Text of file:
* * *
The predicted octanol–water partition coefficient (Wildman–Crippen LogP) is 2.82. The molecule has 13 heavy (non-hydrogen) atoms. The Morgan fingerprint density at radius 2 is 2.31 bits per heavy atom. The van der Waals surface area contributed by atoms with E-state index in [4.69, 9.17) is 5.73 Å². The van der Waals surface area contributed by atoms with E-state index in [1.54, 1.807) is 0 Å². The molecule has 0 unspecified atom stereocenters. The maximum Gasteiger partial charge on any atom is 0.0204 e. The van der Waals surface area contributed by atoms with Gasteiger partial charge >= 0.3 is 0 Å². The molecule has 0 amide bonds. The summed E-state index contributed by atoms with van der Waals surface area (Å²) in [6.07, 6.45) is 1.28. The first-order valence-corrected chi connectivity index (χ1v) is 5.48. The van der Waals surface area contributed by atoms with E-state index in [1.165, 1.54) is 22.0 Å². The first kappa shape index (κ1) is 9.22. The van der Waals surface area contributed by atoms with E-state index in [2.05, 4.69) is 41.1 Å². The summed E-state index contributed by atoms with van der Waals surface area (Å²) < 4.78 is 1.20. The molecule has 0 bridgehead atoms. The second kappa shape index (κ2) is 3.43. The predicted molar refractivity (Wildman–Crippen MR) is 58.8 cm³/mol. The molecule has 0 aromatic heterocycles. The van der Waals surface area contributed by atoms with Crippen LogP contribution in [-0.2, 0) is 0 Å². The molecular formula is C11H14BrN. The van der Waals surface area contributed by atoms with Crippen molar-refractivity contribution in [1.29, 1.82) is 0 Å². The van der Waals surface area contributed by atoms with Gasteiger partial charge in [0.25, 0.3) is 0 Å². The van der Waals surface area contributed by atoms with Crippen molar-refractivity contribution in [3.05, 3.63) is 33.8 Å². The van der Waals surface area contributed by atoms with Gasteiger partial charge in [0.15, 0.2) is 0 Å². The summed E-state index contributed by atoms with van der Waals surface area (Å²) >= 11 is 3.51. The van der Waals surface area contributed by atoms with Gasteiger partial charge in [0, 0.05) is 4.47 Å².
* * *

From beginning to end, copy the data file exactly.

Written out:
The predicted octanol–water partition coefficient (Wildman–Crippen LogP) is 2.82. The molecule has 13 heavy (non-hydrogen) atoms. The Morgan fingerprint density at radius 2 is 2.31 bits per heavy atom. The van der Waals surface area contributed by atoms with E-state index in [4.69, 9.17) is 5.73 Å². The van der Waals surface area contributed by atoms with E-state index in [1.54, 1.807) is 0 Å². The molecule has 0 unspecified atom stereocenters. The maximum Gasteiger partial charge on any atom is 0.0204 e. The van der Waals surface area contributed by atoms with Gasteiger partial charge >= 0.3 is 0 Å². The molecule has 0 amide bonds. The summed E-state index contributed by atoms with van der Waals surface area (Å²) in [6.07, 6.45) is 1.28. The first-order valence-corrected chi connectivity index (χ1v) is 5.48. The van der Waals surface area contributed by atoms with E-state index in [1.165, 1.54) is 22.0 Å². The first kappa shape index (κ1) is 9.22. The van der Waals surface area contributed by atoms with E-state index in [2.05, 4.69) is 41.1 Å². The summed E-state index contributed by atoms with van der Waals surface area (Å²) < 4.78 is 1.20. The molecule has 0 bridgehead atoms. The second kappa shape index (κ2) is 3.43. The predicted molar refractivity (Wildman–Crippen MR) is 58.8 cm³/mol. The molecule has 0 aromatic heterocycles. The van der Waals surface area contributed by atoms with Crippen LogP contribution in [-0.2, 0) is 0 Å². The molecular formula is C11H14BrN. The van der Waals surface area contributed by atoms with Crippen molar-refractivity contribution in [1.29, 1.82) is 0 Å². The van der Waals surface area contributed by atoms with Gasteiger partial charge in [0.25, 0.3) is 0 Å². The van der Waals surface area contributed by atoms with Crippen molar-refractivity contribution in [3.05, 3.63) is 33.8 Å². The van der Waals surface area contributed by atoms with Gasteiger partial charge in [0.15, 0.2) is 0 Å². The summed E-state index contributed by atoms with van der Waals surface area (Å²) >= 11 is 3.51. The van der Waals surface area contributed by atoms with Gasteiger partial charge in [0, 0.05) is 4.47 Å².